From the TUC

Support for disabled children cut in half under Universal Credit

01 Apr 2011, by Guest in Society & Welfare

In a surprise announcement made in a DWP policy briefing note released at the end of last week, the Government has announced that support for all but the most disabled children, currently provided through the disability element of child tax credit, will be halved under the Universal Credit.  Calculations suggest that the loss could amount to substantially more than £20,000 across the childhood of a disabled child.

At present, parents of children with disabilities (in receipt of DLA,) are entitled to a substantial top up of their Child Tax Credit entitlement.  This addition is currently worth up to around £2715 (£52.21 per week) for each child in the household who has a disability.

In addition, children with the most severe disabilities (in receipt of the high rate care component of DLA), are entitled to the severe disability element, worth an additional £1095 (£21.06) – meaning they get a total addition worth up to £73.27 per week.

Under the Universal Credit, families caring for a disabled child will instead be entitled to one of two rates of addition to their Universal Credit entitlement, either the lower or the higher addition.

The most severely disabled children will be entitled to an addition worth £74.50 per week – a very slight increase on current rates paid for severely disabled children through child tax credit.  (In addition, children with severe visual impairment will be brought into this group, and as a result could gain significantly.)

However, for other children with disabilities, the addition will be £25.95 per week (£1349.40 per year) – less than half the maximum value of the disability element of Child Tax Credit.

This change could cost a family with a disabled child up to £1366 per year. The loss for a family over the course of the childhood of a child born with a disability could amount to substantially more than £20000 – or more than £40000 for parents with two disabled children.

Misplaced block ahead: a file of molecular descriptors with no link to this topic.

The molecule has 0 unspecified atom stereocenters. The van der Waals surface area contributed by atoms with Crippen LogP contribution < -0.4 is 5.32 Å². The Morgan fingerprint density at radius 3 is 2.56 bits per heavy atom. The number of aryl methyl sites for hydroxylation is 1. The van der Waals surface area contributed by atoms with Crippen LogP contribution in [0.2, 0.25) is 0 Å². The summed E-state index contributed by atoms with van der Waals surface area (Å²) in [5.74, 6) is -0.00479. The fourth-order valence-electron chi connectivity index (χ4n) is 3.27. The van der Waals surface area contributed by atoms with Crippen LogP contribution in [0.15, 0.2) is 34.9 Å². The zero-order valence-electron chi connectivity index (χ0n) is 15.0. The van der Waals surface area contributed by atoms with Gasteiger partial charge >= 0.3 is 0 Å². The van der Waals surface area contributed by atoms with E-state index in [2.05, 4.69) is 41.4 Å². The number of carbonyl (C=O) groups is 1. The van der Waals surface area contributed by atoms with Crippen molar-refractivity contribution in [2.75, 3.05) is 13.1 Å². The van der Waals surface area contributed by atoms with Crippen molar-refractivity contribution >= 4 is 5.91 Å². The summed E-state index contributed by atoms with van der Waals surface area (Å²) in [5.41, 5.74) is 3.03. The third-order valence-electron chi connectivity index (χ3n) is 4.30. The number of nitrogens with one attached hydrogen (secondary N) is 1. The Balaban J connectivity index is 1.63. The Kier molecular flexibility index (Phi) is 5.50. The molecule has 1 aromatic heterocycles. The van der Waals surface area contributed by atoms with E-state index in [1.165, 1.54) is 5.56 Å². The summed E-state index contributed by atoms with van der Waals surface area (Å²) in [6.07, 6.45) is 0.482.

(It should be noted that DLA for children will not be affected by this change since this remains outside of the Universal Credit.)

New claimants will receive the reduced support at the point of claiming Universal Credit.  Parents with disabled children who are already in receipt of benefit will receive transitional cash protection on being transferred onto Universal Credit, until the point where this protection is either lost (as a result of a change of circumstances), or is eroded away (since the cash protection is not increased with inflation.)

In our briefing note on this issue Family Action estimates that around 100,000 families with disabled children could lose support as a result of this change.  This includes many of the very poorest families, already struggling to make ends meet whilst caring for a disabled child.

The Government is likely to produce its child poverty strategy some time in the next week or so.  This change is not likely to contribute to a future free from disabled children living in poverty, and the Government really need to think again about how they ensure that families caring for these children receive the level of support they need.

Guest post: Sam Royston is Policy Officer for Family Action. Family Action has been a leading provider of services to disadvantaged and socially isolated families since 1869. They work with over 45,000 families and children a year by providing practical, emotional and financial support through over 100 community-based services across England.